All the evidence is anecdotal so far, but reports from the field suggest that there is considerably less cracking and wear on the new airframes, he said. One unit has flown its F-models for more than 10,000 total hours, and has not reported any problems, he added.

“It’s clearly more efficient from our perspective to assemble,” Donnelly said. “But it’s pretty much a wash as far as manufacturing costs.” As for the Army, it will certainly gain savings in terms of life-cycle costs because the aircraft will last longer, he added.

One of the other improvements is the digital automatic flight control (DAFC) system, which mimics many of the capabilities of a fly-by-wire system. Fly by wire helps pilots operate an aircraft through electrical impulses sent by a computer rather than hydraulic, mechanical systems that are directly controlled by its operator.

The F-model still features a hydraulic control system, but the DAFC box can perform many of the tasks through the digital Rockwell Collins common avionics architecture system cockpit.

“It is not fly by wire, but it has a significant amount of capability that reduces the pilot’s workload,” Donnelly said. For example, in brownout conditions, where pilots have a difficult time landing a Chinook in heavy dust, the push of a button automates the landing process by letting the aircraft descend one foot at a time until it gently touches ground.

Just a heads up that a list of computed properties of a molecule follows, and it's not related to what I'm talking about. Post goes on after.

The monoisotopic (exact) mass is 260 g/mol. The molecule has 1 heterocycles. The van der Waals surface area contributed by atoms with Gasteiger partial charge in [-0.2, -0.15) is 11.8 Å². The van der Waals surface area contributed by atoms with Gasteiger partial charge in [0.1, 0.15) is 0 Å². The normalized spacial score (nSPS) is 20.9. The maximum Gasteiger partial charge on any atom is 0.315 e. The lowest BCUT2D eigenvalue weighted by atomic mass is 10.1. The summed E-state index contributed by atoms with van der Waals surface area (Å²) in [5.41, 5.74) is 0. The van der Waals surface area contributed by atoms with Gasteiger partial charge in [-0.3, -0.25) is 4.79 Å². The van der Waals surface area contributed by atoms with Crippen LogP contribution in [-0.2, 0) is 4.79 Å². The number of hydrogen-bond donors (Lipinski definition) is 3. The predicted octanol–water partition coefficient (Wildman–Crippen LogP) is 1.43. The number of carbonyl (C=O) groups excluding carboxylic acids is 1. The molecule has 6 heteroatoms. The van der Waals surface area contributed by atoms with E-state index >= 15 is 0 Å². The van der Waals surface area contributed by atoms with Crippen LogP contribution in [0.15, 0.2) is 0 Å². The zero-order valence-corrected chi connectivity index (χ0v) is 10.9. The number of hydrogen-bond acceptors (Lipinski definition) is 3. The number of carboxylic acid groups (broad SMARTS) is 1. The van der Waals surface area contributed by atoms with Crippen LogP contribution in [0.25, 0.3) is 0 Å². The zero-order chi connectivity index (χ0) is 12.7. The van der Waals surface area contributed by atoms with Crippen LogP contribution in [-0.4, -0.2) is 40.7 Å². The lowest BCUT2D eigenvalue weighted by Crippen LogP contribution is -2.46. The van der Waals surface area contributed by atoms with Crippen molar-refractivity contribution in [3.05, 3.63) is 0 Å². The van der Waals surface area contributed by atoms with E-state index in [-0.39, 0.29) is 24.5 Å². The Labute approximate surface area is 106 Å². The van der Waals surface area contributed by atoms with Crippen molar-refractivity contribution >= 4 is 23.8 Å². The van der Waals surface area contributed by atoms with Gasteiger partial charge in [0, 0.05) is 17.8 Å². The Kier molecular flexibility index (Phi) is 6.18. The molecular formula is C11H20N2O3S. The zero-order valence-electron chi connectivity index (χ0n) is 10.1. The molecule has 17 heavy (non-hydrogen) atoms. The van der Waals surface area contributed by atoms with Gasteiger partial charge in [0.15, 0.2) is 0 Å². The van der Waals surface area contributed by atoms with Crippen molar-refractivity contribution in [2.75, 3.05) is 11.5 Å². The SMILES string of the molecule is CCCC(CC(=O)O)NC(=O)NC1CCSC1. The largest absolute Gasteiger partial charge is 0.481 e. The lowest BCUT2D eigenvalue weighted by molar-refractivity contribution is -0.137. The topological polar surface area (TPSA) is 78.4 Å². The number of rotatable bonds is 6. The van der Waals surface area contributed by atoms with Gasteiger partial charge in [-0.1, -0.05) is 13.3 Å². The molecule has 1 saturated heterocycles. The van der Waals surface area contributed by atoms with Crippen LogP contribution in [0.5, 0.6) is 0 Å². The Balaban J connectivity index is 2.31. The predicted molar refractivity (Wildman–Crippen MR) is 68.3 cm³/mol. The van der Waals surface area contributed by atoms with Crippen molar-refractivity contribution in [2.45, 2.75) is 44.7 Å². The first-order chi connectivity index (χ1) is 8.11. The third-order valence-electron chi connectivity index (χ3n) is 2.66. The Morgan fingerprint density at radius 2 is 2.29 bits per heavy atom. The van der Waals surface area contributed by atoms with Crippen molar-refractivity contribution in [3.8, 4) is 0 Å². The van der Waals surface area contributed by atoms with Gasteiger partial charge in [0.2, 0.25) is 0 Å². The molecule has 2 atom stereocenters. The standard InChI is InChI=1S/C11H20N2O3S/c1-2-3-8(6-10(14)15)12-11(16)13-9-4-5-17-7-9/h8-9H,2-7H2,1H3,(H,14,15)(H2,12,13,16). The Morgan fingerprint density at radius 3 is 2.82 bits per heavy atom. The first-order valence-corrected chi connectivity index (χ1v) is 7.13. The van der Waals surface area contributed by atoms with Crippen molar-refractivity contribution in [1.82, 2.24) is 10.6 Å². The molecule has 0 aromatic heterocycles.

The DAFC system has about 80 percent of the capability of a fly-by-wire system, but at about 20 percent of the cost, Boeing officials claim.

Fly by wire takes the burden off pilots, and swapping out a hydraulic system with wires reduces an aircraft’s weight, but it is costly to install, Army aviation officials said at the AUSA conference. The service is still studying whether it is worth the extra cost.

Boeing is also under contract to develop new rotor blades that will give the Chinook additional lift capability without degrading forward performance.

“That’s always a challenge,” Donnelly said. “Typically, if you add more lift, you add more twist, but if you add more twist, it typically gives you more drag. It’s always kind of hard to go faster and lift more at the same time.”